Direct Loan Repayment

Direct Loans

Direct Loans are loans borrowed directly from the Department of Education. They offer a variety of repayment plans and options.

Grace Periods & Servicers

A grace period is the 180 day period after you graduate or drop below half-time in which you are not required to make a payment on your Direct Loans. Interest still accrues on your Unsubsidized Loans during the Grace Period. Each loan has its own grace period so, if you have taken multiple breaks from school, it is important to keep track of when you enter repayment on each loan.

A servicer is the agency who collects the loan payments on your behalf. You can identify who your servicer is by logging on to If you have questions about, please email

Standard & Income Driven Repayment Plans

The Standard Repayment plan is the repayment plan you are automatically entered into when you begin repayment. Your payments are divided into 120 payments over a 10 year period.

If you cannot afford payments under the Standard Repayment plan, it is best to contact your servicer about an Income Driven Repayment Plan (IDR). To determine if you’re eligible and which plan might work best for you, see the Loan Repayment Estimator.

Notes on Public Service Loan Forgiveness

If you are employed at a public institution or agency, certain 501(c)(3) non-profits, or qualifying for-profit employers and meet a set of other criteria you might be eligible for Public Service Loan Forgiveness.

For further information and FAQs, please see

Deferment, Forbearance, & Consolidation

Deferment is a “postponement of payment on a loan that is allowed under certain conditions and during which interest does not accrue on Direct Subsidized Loans...”

If you are interested in pursuing deferment, be sure to speak with your servicer. If you are pursuing “in-school deferment” and have transferred or will transfer to/from another college, be sure to speak with Enrollment Services.

Forbearance is “a period during which your monthly loan payments are temporarily suspended or reduced.” The interest accrues on both your Subsidized and Unsubsidized Loans so, while it is preferable to being late on your payments, it is often best to avoid forbearance if you can.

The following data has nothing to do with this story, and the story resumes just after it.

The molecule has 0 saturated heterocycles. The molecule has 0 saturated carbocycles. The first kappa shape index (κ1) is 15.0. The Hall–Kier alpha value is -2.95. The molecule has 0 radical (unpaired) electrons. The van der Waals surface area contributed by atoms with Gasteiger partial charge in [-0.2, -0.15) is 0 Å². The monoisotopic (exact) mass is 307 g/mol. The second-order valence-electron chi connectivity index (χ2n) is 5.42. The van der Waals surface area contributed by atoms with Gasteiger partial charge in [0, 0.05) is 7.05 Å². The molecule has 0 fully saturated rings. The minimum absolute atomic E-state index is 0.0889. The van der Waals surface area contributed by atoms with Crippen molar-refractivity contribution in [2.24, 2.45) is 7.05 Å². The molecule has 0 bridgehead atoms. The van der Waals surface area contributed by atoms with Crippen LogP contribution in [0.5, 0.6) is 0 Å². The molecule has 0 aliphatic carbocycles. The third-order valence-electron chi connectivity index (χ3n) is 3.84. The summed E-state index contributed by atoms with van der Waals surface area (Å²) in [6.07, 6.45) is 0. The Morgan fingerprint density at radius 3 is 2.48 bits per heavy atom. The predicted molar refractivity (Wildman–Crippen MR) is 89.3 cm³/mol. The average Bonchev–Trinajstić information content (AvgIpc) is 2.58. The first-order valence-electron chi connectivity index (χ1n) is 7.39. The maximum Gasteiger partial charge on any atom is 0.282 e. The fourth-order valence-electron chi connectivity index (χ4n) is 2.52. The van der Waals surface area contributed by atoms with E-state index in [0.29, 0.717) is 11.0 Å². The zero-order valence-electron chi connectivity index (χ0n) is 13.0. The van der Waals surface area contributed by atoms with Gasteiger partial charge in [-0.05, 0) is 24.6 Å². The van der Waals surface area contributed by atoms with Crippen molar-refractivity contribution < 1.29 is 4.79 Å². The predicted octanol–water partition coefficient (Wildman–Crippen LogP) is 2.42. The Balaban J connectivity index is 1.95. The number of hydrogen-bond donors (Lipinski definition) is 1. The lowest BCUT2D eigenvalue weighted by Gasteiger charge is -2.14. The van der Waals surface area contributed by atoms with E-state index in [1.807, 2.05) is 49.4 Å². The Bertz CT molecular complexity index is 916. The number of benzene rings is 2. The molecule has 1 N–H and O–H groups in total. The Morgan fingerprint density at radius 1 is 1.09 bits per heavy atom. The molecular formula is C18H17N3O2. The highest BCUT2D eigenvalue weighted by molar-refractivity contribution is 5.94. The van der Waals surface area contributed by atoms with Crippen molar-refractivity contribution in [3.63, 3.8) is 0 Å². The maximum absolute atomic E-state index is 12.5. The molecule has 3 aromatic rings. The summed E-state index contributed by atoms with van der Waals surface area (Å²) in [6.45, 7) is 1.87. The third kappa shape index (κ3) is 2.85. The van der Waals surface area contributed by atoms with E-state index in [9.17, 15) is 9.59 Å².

Deferment is preferable to Forbearance. The interest does not accrue on your Subsidized Loans while you’re in deferment, so your amounts don’t add up as quickly.

Consolidation is when you combine multiple Direct Loans into a new consolidated loan. Consolidation might not be the best option for everyone, so it is important to speak with your servicer before making the decision to consolidate.

Delinquency & Default

Your student loans are delinquent if you miss a required payment. Delinquency hurts your credit rating.

If you are delinquent for 270 or more days, you enter default. Defaulting is very serious and can lead to:

  • Losing your financial aid eligibility
  • Damage to your credit history
  • Garnishment of wages and/or seizure of benefits or tax refunds
  • Loss of eligibility for certain types of employment
  • Other repercussions

To resolve a defaulted status on a Direct Loan, you will need to contact Default Management & Collection Services at 1-800-621-3115. In general, have three (3) options:

  • Pay the amount in full or make a negotiated payment
  • Consolidate the defaulted loan into a new loan
  • Rehabilitate the loan

Of the three (3) options, rehabilitation is preferable because it clears the default from your credit history. If you have questions about this process, please contact the Default Management Specialist.

Private Loans and Repayment

Private loans have different interest rates and requirements than Direct Loans. When borrowing private loans, it is essential that you read the terms and conditions.

If you need assistance with interpreting the terms and conditions for private loans, it is best to contact Clark’s Financial Literacy Coach at 360-992-2019.

Sample Repayment Amounts

The chart below assumes the current 4.45% interest rate and a Standard Repayment Plan. When you enter repayment, the Department of Education uses the average interest rates on your loans.

If these amounts appear too high to afford, please contact your servicer about establishing an Income Driven Repayment Plan.

Total Borrowed

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Avoiding Loan Scams

There are also agencies and organizations which may attempt to take advantage of students. For more information, please see’s  Avoiding Loan Scams Page or the Federal Trade Commission’s Consumer Information page.


Helpful Links


Contact Information

U.S. Department of Education
FSA Ombudsman Group
P.O. Box 1843
Monticello, KY 42633
Phone: 1-877-557-2575
Fax: 1-606-396-4821